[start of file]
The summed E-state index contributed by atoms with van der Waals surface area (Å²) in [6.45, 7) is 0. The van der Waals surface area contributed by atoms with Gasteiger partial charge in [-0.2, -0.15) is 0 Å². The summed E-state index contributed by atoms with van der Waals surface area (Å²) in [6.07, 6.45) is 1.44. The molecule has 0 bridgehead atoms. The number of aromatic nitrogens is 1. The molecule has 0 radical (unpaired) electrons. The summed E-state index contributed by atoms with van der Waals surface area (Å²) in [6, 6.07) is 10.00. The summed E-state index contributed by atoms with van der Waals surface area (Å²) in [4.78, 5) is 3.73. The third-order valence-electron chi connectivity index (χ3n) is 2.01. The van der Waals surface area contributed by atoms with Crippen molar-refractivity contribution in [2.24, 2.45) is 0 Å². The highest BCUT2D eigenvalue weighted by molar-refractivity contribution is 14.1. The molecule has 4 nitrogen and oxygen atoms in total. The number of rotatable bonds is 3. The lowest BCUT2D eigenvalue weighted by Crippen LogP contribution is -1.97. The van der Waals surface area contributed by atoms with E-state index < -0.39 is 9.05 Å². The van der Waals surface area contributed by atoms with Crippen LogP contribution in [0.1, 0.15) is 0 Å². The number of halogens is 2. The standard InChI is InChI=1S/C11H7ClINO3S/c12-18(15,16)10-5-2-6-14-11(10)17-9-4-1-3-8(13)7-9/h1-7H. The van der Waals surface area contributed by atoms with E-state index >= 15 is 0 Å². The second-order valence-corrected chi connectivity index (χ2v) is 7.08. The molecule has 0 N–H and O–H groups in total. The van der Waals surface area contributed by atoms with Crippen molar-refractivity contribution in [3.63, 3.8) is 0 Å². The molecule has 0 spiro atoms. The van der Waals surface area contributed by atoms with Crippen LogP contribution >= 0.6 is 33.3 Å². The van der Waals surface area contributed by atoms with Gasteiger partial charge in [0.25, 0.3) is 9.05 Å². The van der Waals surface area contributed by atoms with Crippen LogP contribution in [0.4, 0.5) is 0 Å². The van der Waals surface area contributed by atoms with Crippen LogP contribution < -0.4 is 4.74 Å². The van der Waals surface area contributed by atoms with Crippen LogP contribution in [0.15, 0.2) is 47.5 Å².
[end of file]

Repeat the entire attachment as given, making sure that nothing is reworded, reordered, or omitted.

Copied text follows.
The summed E-state index contributed by atoms with van der Waals surface area (Å²) in [6.45, 7) is 0. The van der Waals surface area contributed by atoms with Gasteiger partial charge in [-0.2, -0.15) is 0 Å². The summed E-state index contributed by atoms with van der Waals surface area (Å²) in [6.07, 6.45) is 1.44. The molecule has 0 bridgehead atoms. The number of aromatic nitrogens is 1. The molecule has 0 radical (unpaired) electrons. The summed E-state index contributed by atoms with van der Waals surface area (Å²) in [6, 6.07) is 10.00. The summed E-state index contributed by atoms with van der Waals surface area (Å²) in [4.78, 5) is 3.73. The third-order valence-electron chi connectivity index (χ3n) is 2.01. The van der Waals surface area contributed by atoms with Crippen molar-refractivity contribution in [2.24, 2.45) is 0 Å². The highest BCUT2D eigenvalue weighted by molar-refractivity contribution is 14.1. The molecule has 4 nitrogen and oxygen atoms in total. The number of rotatable bonds is 3. The lowest BCUT2D eigenvalue weighted by Crippen LogP contribution is -1.97. The van der Waals surface area contributed by atoms with E-state index < -0.39 is 9.05 Å². The van der Waals surface area contributed by atoms with Crippen LogP contribution in [0.1, 0.15) is 0 Å². The number of halogens is 2. The standard InChI is InChI=1S/C11H7ClINO3S/c12-18(15,16)10-5-2-6-14-11(10)17-9-4-1-3-8(13)7-9/h1-7H. The van der Waals surface area contributed by atoms with E-state index >= 15 is 0 Å². The second-order valence-corrected chi connectivity index (χ2v) is 7.08. The molecule has 0 N–H and O–H groups in total. The van der Waals surface area contributed by atoms with Crippen molar-refractivity contribution in [3.63, 3.8) is 0 Å². The molecule has 0 spiro atoms. The van der Waals surface area contributed by atoms with Crippen LogP contribution >= 0.6 is 33.3 Å². The van der Waals surface area contributed by atoms with Gasteiger partial charge in [0.25, 0.3) is 9.05 Å². The van der Waals surface area contributed by atoms with Crippen LogP contribution in [0.4, 0.5) is 0 Å². The van der Waals surface area contributed by atoms with Crippen LogP contribution < -0.4 is 4.74 Å². The van der Waals surface area contributed by atoms with Crippen LogP contribution in [0.15, 0.2) is 47.5 Å².